SNAFU: Thesis Edition

I have just hit a major snag in my undergraduate thesis.  It’s due on April 1st.  Ignoring all the jokes about my undergrad thesis being due on April Fool’s Day, this is a pretty big problem.  I may need to completely rewrite my thesis.

Until now, I’ve been looking at sites in Southeast Asia and assigning them to whichever polity they belonged to.  I was using those groupings to look at trade routes and connections in the region.

Here’s the catch: all of the information we have for these polities comes from sources that are foreign, non-contemporary, or both.  We don’t have an local sources from this time period telling us what or where or when these polities were.

And here’s the catch of the catch: the polity for which we had the most information (Funan) has recently been shown archaeologically as three separate groups which the foreign entity assumed were all the same people.  Even the polity that has the largest amount of documentary evidence is still not at all what those documents describe.  So I can’t possibly use the documentary sources for information on where and when these polities are, since even the best evidence still gets it wrong.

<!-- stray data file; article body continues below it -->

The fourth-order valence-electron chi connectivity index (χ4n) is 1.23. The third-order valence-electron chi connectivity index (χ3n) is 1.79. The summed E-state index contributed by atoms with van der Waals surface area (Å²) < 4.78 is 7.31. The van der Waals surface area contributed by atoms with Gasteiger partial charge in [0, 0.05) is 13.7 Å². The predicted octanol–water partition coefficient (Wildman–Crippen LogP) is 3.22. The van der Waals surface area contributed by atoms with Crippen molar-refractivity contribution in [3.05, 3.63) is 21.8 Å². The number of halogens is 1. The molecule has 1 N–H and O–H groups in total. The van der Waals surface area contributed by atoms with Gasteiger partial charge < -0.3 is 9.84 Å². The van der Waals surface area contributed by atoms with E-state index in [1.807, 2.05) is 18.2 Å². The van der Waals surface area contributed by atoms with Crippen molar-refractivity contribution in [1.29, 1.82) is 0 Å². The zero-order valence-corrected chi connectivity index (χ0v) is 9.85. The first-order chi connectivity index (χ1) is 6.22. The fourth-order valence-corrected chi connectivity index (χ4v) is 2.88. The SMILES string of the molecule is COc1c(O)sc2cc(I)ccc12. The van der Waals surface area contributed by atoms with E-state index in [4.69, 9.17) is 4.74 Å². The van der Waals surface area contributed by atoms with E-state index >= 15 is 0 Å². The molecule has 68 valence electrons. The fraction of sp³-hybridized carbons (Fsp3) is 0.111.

Bottom line: I don’t know what, where, or when any of these polities actually are.  And since I don’t know that, I can’t very well assign sites to these groups.

Which means the entire premise of my thesis is wrong.  In order to say group A is trading with group B, you don’t just need to be able to define groups A and B.  You need to make sure there actually was a group A and a group B.

I can’t talk about the trade networks, because I don’t know the nature of the groups involved.  And my 100-page thesis is due in 5 days.

It’s going to be a long week.


About Heather Christie

Heather is an archaeologist, photographer, and writer whose research focuses on beads and bead trade, particularly in a maritime sense. She's currently working working on a PhD in Digital Design (focusing on heritage visualisation) at the Glasgow School of Art.
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